Nicola Sturgeon on Scottish Independence in 2015
Former Brexit Party MEP Brian Monteith has claimed independence would result in tens of thousands of people losing their jobs, piling pressure on the welfare system of a country with no obvious way of paying its bill. Mr Monteith, who served in the European Parliament alongside leader Nigel Farage in 2019, was speaking at the end of a month in which First Minister Nicola Sturgeon has claimed time is “on my side” in her quest for a second referendum on the subject of independence.
Mr Monteith said: “The SNP has no fiscal, currency or trade policies for a lonely Scotland to make ends meet and last week’s trade figures pointed to scenes scarier than any Halloween movie.”
Writing in the Scotsman, he added: ”It cannot be said often enough that no central economic case for a Scotland divorced from the country we have built over 300 years of political union currently exists, not in terms of financing the massive fiscal deficit nor the challenge of finding a currency that does not cause wholesale pain, if not ruin, to many Scottish families.
“Those are, however, only two of the insurmountable obstacles all but a few nationalists would rather not talk about – the other is how Scotland would earn a living to pay off the huge annual deficits and debt we have persistently voted for, and ensure whatever currency was used would not be absolutely worthless.”
Prime Minister Boris Johnson and Scotland’s First Minister, Nicola Sturgeon
Brian Monteith, the former Brexit Party MEP
Given Scotland’s close links with the British economy, it was unclear what would happen to trade with the rest of the UK, nor how a likely shortfall would be made up by trade with other countries.
In 2019 Scottish “exports” increased by £3.6billion (4.3 percent) to £87.1billion, of which goods and services valued at £52billion went to England, Wales and Northern Ireland – up £2.5billion – making up 60 percent of the overall total.
Mr Monteith wrote: “The fact is if Scotland were to put any friction between the exports of Scottish businesses to the remaining UK, then we could expect that trade to diminish. No answer has been given as to how this can be overcome.
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Nicola Sturgeon at Holyrood earlier this month
“Given the domination of our trade by sales to the UK (mainly England), then even a drop of a few percentage points would see tens of thousands of people consigned to unemployment, becoming an additional burden on the benefit system of a Scotland already unable to say how it would pay its pensions or social benefits.”
As a result, “something would have to give” in terms of Scotland’s ability to pay benefits, with the result that the poorest would suffer, Mr Monteith pointed out.
He explained: “A Pavlovian response that we could replace any lost trade with Britain with new trade elsewhere is hard to make sense of for it is predicated on Scotland gaining access to the EU single market that, being seven times larger than our British market, could take up the slack.
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Nigel Farage, speaking when Brexit Party leader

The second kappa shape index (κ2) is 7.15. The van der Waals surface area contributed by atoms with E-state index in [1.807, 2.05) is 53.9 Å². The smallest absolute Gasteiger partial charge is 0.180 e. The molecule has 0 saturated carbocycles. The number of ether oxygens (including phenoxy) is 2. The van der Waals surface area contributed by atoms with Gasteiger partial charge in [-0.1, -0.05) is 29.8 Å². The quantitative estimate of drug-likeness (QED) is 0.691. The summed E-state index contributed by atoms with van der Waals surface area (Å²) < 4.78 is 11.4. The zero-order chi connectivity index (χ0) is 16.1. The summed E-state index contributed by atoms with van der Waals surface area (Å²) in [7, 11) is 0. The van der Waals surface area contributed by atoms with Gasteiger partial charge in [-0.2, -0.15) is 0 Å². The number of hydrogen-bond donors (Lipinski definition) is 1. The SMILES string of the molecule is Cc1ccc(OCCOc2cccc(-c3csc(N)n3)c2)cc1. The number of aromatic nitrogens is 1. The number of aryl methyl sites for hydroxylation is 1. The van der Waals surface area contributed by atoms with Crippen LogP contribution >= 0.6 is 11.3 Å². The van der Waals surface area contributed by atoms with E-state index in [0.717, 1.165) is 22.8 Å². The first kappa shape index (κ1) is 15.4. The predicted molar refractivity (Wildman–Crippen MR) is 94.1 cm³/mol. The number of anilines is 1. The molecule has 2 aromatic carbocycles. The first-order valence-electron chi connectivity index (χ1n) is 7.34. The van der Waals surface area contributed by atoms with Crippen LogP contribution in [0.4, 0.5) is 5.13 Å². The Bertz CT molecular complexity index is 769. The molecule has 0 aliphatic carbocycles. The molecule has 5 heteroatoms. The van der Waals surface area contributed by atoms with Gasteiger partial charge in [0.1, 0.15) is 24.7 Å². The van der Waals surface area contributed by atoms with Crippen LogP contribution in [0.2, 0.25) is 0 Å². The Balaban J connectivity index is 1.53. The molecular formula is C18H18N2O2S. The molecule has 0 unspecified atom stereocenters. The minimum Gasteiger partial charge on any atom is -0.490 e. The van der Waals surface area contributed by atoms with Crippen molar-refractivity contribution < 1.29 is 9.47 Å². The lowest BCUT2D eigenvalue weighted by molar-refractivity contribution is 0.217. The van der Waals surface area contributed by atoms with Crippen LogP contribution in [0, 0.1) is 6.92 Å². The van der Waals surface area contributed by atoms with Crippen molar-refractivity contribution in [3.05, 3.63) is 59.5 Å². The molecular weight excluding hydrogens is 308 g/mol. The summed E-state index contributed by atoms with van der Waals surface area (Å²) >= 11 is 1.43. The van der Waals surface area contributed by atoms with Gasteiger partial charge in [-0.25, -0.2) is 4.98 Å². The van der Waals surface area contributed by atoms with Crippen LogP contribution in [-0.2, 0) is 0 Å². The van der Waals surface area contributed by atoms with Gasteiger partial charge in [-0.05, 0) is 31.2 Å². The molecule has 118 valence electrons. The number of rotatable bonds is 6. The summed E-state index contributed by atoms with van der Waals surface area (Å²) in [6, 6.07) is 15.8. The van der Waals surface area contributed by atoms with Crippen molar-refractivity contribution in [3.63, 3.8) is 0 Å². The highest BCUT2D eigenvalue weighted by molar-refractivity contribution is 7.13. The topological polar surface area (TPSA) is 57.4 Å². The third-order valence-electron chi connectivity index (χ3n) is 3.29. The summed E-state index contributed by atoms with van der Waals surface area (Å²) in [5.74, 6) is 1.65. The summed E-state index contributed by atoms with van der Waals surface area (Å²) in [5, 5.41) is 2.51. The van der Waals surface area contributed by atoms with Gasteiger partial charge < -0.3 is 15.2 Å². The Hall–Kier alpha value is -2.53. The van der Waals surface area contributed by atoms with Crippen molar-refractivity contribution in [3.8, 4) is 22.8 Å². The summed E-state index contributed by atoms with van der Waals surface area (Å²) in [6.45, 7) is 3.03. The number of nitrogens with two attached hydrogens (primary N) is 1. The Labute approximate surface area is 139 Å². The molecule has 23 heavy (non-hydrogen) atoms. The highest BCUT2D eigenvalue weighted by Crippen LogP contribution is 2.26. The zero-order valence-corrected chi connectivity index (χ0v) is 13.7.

Ursula von der Leyen, President of the European Union
“Unfortunately this approach it is not justified by the facts at our disposal nor does it take account of the many significant obstacles a lonely Scotland would face, not least meeting the Copenhagen criteria for EU membership.
“But that aside the economics does not make sense.”
Mr Monteith added: “In the last year or so, some nationalists have actually taken this problem of preventing a collapse in Scottish-British trade from new frictions head-on by arguing a physical border between Berwick and Carlisle would be a good thing, suggesting the employment of border guards and custom officials at public expense would make up for the lost income of people making things and paying taxes from their profits. Seriously?”
The potential financial impact of independence
By imposing significant tariffs on goods which are currently tariff-free, the bureaucracy could in theory by paid for, but as they were introduced and increased to make up for the lost business they created, more would be lost in the process, with Scotland ending up “in an economic spiral taking us to the bottom of the Mariana Trench”, Mr Monteith suggested.
Unlike Boris Johnson’s UK, an independent Scotland would not have the option of boosting sales by removing tariffs from economic trade to the EU, Mr Monteith pointed out, a move which has made Britain an attractive market to trade with.
He said: “The SNP’s Scotland would be hence struggling to be as attractive, for the SNP is hardly an advocate of free trade.
The 2014 referendum result by region
“Its politicians are protectionists wishing to erect barriers, not dismantle them.
“For example, 19 percent of palm oil production globally is certified sustainable and 86 percent of that goes to Europe, predominantly used in biofuels, yet the EU is looking to phase out the use of palm oil in biofuel.”
In doing so, the bloc had removed all incentives for sustainable production, with countries like China likely to be the chief beneficiaries – and the environment the loser.
Express.co.uk has contacted the SNP for comment.